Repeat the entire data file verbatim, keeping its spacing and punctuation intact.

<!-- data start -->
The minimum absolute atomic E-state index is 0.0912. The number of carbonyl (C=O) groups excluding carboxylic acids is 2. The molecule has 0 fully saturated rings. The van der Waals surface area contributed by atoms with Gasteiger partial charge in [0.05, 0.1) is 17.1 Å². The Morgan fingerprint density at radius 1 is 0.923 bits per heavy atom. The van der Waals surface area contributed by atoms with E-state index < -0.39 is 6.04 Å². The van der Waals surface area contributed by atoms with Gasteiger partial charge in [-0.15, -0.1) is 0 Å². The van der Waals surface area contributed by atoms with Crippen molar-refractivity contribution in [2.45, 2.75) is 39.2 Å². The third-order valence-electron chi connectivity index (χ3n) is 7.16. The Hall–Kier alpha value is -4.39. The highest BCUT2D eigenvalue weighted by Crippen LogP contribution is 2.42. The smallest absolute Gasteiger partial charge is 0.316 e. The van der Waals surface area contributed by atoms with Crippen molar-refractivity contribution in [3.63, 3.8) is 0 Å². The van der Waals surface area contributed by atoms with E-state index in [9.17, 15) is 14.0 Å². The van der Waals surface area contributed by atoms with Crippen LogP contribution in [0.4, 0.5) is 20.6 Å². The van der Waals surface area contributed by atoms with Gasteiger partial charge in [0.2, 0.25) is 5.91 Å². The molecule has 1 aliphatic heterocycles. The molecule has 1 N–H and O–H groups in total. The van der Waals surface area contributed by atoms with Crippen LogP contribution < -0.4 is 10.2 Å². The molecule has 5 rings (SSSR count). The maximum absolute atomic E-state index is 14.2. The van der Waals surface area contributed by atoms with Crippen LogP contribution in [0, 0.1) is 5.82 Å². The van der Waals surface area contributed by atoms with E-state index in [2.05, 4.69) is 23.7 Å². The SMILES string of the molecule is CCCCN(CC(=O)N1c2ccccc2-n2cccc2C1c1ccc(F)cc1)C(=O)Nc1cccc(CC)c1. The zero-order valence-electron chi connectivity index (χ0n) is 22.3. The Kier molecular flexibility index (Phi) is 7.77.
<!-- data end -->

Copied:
The minimum absolute atomic E-state index is 0.0912. The number of carbonyl (C=O) groups excluding carboxylic acids is 2. The molecule has 0 fully saturated rings. The van der Waals surface area contributed by atoms with Gasteiger partial charge in [0.05, 0.1) is 17.1 Å². The Morgan fingerprint density at radius 1 is 0.923 bits per heavy atom. The van der Waals surface area contributed by atoms with E-state index < -0.39 is 6.04 Å². The van der Waals surface area contributed by atoms with Gasteiger partial charge in [-0.15, -0.1) is 0 Å². The van der Waals surface area contributed by atoms with Crippen molar-refractivity contribution in [2.45, 2.75) is 39.2 Å². The third-order valence-electron chi connectivity index (χ3n) is 7.16. The Hall–Kier alpha value is -4.39. The highest BCUT2D eigenvalue weighted by Crippen LogP contribution is 2.42. The smallest absolute Gasteiger partial charge is 0.316 e. The van der Waals surface area contributed by atoms with Crippen molar-refractivity contribution in [3.63, 3.8) is 0 Å². The van der Waals surface area contributed by atoms with E-state index in [9.17, 15) is 14.0 Å². The van der Waals surface area contributed by atoms with Crippen LogP contribution in [0.4, 0.5) is 20.6 Å². The van der Waals surface area contributed by atoms with Gasteiger partial charge in [0.2, 0.25) is 5.91 Å². The molecule has 1 aliphatic heterocycles. The molecule has 1 N–H and O–H groups in total. The van der Waals surface area contributed by atoms with Crippen LogP contribution < -0.4 is 10.2 Å². The molecule has 5 rings (SSSR count). The maximum absolute atomic E-state index is 14.2. The van der Waals surface area contributed by atoms with Crippen LogP contribution in [0, 0.1) is 5.82 Å². The van der Waals surface area contributed by atoms with E-state index in [2.05, 4.69) is 23.7 Å². The SMILES string of the molecule is CCCCN(CC(=O)N1c2ccccc2-n2cccc2C1c1ccc(F)cc1)C(=O)Nc1cccc(CC)c1. The zero-order valence-electron chi connectivity index (χ0n) is 22.3. The Kier molecular flexibility index (Phi) is 7.77.